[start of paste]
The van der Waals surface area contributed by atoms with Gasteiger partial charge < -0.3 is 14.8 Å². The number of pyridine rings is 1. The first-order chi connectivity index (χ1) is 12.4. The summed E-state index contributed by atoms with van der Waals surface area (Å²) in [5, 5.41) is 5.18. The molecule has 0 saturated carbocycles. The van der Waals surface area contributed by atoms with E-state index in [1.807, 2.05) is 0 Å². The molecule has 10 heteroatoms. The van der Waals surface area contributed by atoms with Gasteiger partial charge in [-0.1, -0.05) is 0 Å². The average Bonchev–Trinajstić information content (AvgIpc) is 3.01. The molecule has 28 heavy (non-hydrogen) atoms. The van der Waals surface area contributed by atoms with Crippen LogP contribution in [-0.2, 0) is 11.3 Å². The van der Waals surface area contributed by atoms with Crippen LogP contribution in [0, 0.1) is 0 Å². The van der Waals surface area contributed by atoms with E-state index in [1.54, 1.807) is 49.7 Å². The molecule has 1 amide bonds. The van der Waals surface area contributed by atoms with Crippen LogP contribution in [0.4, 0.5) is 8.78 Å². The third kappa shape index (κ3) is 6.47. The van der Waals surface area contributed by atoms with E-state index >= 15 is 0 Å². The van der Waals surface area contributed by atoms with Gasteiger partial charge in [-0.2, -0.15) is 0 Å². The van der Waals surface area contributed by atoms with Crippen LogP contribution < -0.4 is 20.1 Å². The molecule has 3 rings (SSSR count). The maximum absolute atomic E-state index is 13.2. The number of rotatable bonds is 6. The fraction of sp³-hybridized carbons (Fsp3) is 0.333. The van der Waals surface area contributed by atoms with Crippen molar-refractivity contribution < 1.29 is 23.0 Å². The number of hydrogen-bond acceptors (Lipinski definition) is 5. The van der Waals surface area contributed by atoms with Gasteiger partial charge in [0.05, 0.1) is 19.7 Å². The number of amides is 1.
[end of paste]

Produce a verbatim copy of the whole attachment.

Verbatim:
The van der Waals surface area contributed by atoms with Gasteiger partial charge < -0.3 is 14.8 Å². The number of pyridine rings is 1. The first-order chi connectivity index (χ1) is 12.4. The summed E-state index contributed by atoms with van der Waals surface area (Å²) in [5, 5.41) is 5.18. The molecule has 0 saturated carbocycles. The van der Waals surface area contributed by atoms with E-state index in [1.807, 2.05) is 0 Å². The molecule has 10 heteroatoms. The van der Waals surface area contributed by atoms with Gasteiger partial charge in [-0.1, -0.05) is 0 Å². The average Bonchev–Trinajstić information content (AvgIpc) is 3.01. The molecule has 28 heavy (non-hydrogen) atoms. The van der Waals surface area contributed by atoms with Crippen LogP contribution in [-0.2, 0) is 11.3 Å². The van der Waals surface area contributed by atoms with Crippen LogP contribution in [0, 0.1) is 0 Å². The van der Waals surface area contributed by atoms with E-state index in [1.54, 1.807) is 49.7 Å². The molecule has 1 amide bonds. The van der Waals surface area contributed by atoms with Crippen LogP contribution in [0.4, 0.5) is 8.78 Å². The third kappa shape index (κ3) is 6.47. The van der Waals surface area contributed by atoms with E-state index >= 15 is 0 Å². The van der Waals surface area contributed by atoms with Gasteiger partial charge in [-0.2, -0.15) is 0 Å². The van der Waals surface area contributed by atoms with Crippen LogP contribution < -0.4 is 20.1 Å². The molecule has 3 rings (SSSR count). The maximum absolute atomic E-state index is 13.2. The number of rotatable bonds is 6. The fraction of sp³-hybridized carbons (Fsp3) is 0.333. The van der Waals surface area contributed by atoms with Crippen molar-refractivity contribution < 1.29 is 23.0 Å². The number of hydrogen-bond acceptors (Lipinski definition) is 5. The van der Waals surface area contributed by atoms with Gasteiger partial charge in [0.05, 0.1) is 19.7 Å². The number of amides is 1.